google10fa0980c6101c7f.html The Many Faces of Death: Choked to DEATH on a Bottle Cap - Tennessee Williams, USA


The stories mentioned on this site are of real deaths (famous or otherwise), and may contain graphic pics, text and/or videos. This site is NOT for the squeamish or Faint of Heart! You have been warned.

Strange as their stories may be, they were flesh and blood once, and were loved by people who knew them. Let's respect the deaths of those who have been mentioned....

Friday, September 9, 2011

0 Choked to DEATH on a Bottle Cap - Tennessee Williams, USA

Tennessee Williams (age 54)
photographed by Orland Fernandez in 1965
for the twentieth anniversary of
The Glass Menagerie
Thomas Lanier "Tennessee" Williams III (March 26, 1911 – February 25, 1983) was an American writer who worked principally as a playwright in the American theater. He also wrote short stories, novels, poetry, essays, screenplays and a volume of memoirs. His professional career lasted from the mid 1930s until his death in 1983, and saw the creation of many plays that are regarded as classics of the American stage. Williams adapted much of his best known work for the cinema.

Williams remained close to his sister Rose, who was diagnosed with schizophrenia as a young adult and later institutionalized following a lobotomy, visiting her at the facilities where she spent most of her adult life and paying for her care.  The devastating effects of Rose's illness may have contributed to his alcoholism and his dependence on various combinations of amphetamines and barbiturates.

After some early attempts at heterosexual relationships, by the late 1930s Williams had accepted his homosexuality.

In the fall of 1948, New York, he met and fell in love with Frank Phillip Merlo (1922–1963), an occasional actor of Sicilian heritage who had served in the U.S. Navy in World War II.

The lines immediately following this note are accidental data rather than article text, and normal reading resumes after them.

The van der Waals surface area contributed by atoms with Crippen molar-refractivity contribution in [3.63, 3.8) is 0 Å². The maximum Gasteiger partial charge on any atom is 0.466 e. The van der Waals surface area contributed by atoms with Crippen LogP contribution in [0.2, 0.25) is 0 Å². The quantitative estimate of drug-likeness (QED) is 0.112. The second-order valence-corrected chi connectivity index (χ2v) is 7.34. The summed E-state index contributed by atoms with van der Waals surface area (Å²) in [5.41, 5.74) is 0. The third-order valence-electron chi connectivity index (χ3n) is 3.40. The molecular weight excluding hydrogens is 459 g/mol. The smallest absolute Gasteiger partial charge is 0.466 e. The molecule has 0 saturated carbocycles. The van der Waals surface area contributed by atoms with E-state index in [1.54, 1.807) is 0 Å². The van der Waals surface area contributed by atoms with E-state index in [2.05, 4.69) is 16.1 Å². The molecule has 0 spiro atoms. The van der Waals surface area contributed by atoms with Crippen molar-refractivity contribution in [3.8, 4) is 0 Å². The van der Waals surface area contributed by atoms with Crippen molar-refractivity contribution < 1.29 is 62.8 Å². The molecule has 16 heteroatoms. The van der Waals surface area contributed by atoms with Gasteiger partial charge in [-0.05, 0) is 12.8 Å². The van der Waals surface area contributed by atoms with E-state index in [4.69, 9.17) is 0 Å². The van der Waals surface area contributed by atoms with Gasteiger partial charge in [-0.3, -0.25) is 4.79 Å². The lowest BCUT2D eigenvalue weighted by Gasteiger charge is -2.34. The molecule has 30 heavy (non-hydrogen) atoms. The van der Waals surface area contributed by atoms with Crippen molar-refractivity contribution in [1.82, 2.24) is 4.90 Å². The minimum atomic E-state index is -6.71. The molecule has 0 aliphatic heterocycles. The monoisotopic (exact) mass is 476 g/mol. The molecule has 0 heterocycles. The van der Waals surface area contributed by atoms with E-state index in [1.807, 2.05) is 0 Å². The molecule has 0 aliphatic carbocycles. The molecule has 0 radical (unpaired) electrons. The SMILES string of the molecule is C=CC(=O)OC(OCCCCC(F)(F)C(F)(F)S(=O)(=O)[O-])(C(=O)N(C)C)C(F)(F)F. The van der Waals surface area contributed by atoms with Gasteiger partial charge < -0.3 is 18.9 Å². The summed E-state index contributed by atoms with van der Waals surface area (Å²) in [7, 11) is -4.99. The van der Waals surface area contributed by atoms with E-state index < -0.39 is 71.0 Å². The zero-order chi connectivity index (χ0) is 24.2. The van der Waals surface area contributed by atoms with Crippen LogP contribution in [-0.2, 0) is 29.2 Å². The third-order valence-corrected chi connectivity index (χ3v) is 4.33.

As he had feared, in the years following Merlo's death Williams was plunged into a period of nearly catatonic depression and increasing drug use resulting in several hospitalizations and commitments to mental health facilities. He submitted to injections by Dr. Max Jacobson – known popularly as Dr. Feelgood – who used increasing amounts of amphetamines to overcome his depression and combined these with prescriptions for the sedative seconal to relieve his insomnia. Williams appeared several times in interviews in a nearly incoherent state, and his reputation both as a playwright and as a public personality suffered. He was never truly able to recoup his earlier success, or to entirely overcome his dependence on prescription drugs.

On February 25, 1983, Williams was found dead in his suite at the Elysee Hotel in New York at age 71. The medical examiner's report indicated that he choked to death on the cap from a bottle of eyedrops he frequently used, further indicating that his use of drugs and alcohol may have contributed to his death by suppressing his gag reflex. Prescription drugs, including barbiturates, were found in the room. Williams' body was found by director John Uecker who was identified as his secretary and who travelled with Williams, and was staying in a separate room in Williams' suite.


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